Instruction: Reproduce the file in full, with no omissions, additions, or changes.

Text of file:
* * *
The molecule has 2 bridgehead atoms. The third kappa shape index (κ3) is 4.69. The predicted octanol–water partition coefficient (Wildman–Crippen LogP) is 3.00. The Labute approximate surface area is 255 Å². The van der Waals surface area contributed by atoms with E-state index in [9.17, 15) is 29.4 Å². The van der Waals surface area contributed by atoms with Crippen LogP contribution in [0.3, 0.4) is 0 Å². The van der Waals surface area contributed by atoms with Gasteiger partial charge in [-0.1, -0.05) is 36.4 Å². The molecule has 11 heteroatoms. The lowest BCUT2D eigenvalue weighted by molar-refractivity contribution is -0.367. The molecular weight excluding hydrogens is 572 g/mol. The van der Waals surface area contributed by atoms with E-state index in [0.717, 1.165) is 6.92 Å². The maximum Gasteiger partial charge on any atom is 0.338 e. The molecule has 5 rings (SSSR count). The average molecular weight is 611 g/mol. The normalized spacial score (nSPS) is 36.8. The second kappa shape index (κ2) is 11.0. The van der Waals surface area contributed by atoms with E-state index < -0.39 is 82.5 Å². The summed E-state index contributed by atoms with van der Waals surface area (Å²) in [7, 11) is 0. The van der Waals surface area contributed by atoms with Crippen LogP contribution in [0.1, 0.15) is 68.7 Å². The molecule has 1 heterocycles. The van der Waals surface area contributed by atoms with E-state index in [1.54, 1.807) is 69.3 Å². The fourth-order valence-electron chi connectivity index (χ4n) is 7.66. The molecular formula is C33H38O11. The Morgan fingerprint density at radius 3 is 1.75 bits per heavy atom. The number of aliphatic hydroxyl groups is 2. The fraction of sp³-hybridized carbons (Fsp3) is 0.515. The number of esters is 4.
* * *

The molecule has 2 bridgehead atoms. The third kappa shape index (κ3) is 4.69. The predicted octanol–water partition coefficient (Wildman–Crippen LogP) is 3.00. The Labute approximate surface area is 255 Å². The van der Waals surface area contributed by atoms with E-state index in [9.17, 15) is 29.4 Å². The van der Waals surface area contributed by atoms with Crippen LogP contribution in [0.3, 0.4) is 0 Å². The van der Waals surface area contributed by atoms with Gasteiger partial charge in [-0.1, -0.05) is 36.4 Å². The molecule has 11 heteroatoms. The lowest BCUT2D eigenvalue weighted by molar-refractivity contribution is -0.367. The molecular weight excluding hydrogens is 572 g/mol. The van der Waals surface area contributed by atoms with E-state index in [0.717, 1.165) is 6.92 Å². The maximum Gasteiger partial charge on any atom is 0.338 e. The molecule has 5 rings (SSSR count). The average molecular weight is 611 g/mol. The normalized spacial score (nSPS) is 36.8. The second kappa shape index (κ2) is 11.0. The van der Waals surface area contributed by atoms with E-state index < -0.39 is 82.5 Å². The summed E-state index contributed by atoms with van der Waals surface area (Å²) in [7, 11) is 0. The van der Waals surface area contributed by atoms with Crippen LogP contribution in [0.1, 0.15) is 68.7 Å². The molecule has 1 heterocycles. The van der Waals surface area contributed by atoms with E-state index in [1.54, 1.807) is 69.3 Å². The fourth-order valence-electron chi connectivity index (χ4n) is 7.66. The molecular formula is C33H38O11. The Morgan fingerprint density at radius 3 is 1.75 bits per heavy atom. The number of aliphatic hydroxyl groups is 2. The fraction of sp³-hybridized carbons (Fsp3) is 0.515. The number of esters is 4.